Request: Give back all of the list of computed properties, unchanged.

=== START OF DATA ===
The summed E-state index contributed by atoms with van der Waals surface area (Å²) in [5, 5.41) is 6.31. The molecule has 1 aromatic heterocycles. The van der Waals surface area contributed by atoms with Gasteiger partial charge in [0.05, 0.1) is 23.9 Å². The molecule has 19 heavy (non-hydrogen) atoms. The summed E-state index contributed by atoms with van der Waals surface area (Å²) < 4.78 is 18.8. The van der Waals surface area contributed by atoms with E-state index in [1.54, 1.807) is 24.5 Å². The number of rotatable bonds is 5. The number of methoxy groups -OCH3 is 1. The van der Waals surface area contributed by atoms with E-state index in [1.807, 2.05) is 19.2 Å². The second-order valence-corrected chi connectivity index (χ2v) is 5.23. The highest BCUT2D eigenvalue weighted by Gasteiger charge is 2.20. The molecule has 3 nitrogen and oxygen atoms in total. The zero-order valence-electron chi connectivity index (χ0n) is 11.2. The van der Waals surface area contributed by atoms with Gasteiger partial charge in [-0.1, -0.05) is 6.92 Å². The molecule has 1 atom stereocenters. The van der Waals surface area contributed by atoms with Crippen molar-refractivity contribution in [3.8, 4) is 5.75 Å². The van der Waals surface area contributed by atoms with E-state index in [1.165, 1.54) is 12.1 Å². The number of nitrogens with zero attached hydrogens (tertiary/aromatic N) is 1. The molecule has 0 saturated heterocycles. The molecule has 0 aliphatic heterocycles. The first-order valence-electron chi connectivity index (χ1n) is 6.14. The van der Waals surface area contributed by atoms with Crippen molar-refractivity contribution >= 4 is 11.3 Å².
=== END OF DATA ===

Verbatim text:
The summed E-state index contributed by atoms with van der Waals surface area (Å²) in [5, 5.41) is 6.31. The molecule has 1 aromatic heterocycles. The van der Waals surface area contributed by atoms with Gasteiger partial charge in [0.05, 0.1) is 23.9 Å². The molecule has 19 heavy (non-hydrogen) atoms. The summed E-state index contributed by atoms with van der Waals surface area (Å²) < 4.78 is 18.8. The van der Waals surface area contributed by atoms with E-state index in [1.54, 1.807) is 24.5 Å². The number of rotatable bonds is 5. The number of methoxy groups -OCH3 is 1. The van der Waals surface area contributed by atoms with E-state index in [1.807, 2.05) is 19.2 Å². The second-order valence-corrected chi connectivity index (χ2v) is 5.23. The highest BCUT2D eigenvalue weighted by Gasteiger charge is 2.20. The molecule has 3 nitrogen and oxygen atoms in total. The zero-order valence-electron chi connectivity index (χ0n) is 11.2. The van der Waals surface area contributed by atoms with Gasteiger partial charge in [-0.1, -0.05) is 6.92 Å². The molecule has 1 atom stereocenters. The van der Waals surface area contributed by atoms with Crippen molar-refractivity contribution in [3.8, 4) is 5.75 Å². The van der Waals surface area contributed by atoms with E-state index in [1.165, 1.54) is 12.1 Å². The number of nitrogens with zero attached hydrogens (tertiary/aromatic N) is 1. The molecule has 0 saturated heterocycles. The molecule has 0 aliphatic heterocycles. The first-order valence-electron chi connectivity index (χ1n) is 6.14. The van der Waals surface area contributed by atoms with Crippen molar-refractivity contribution >= 4 is 11.3 Å².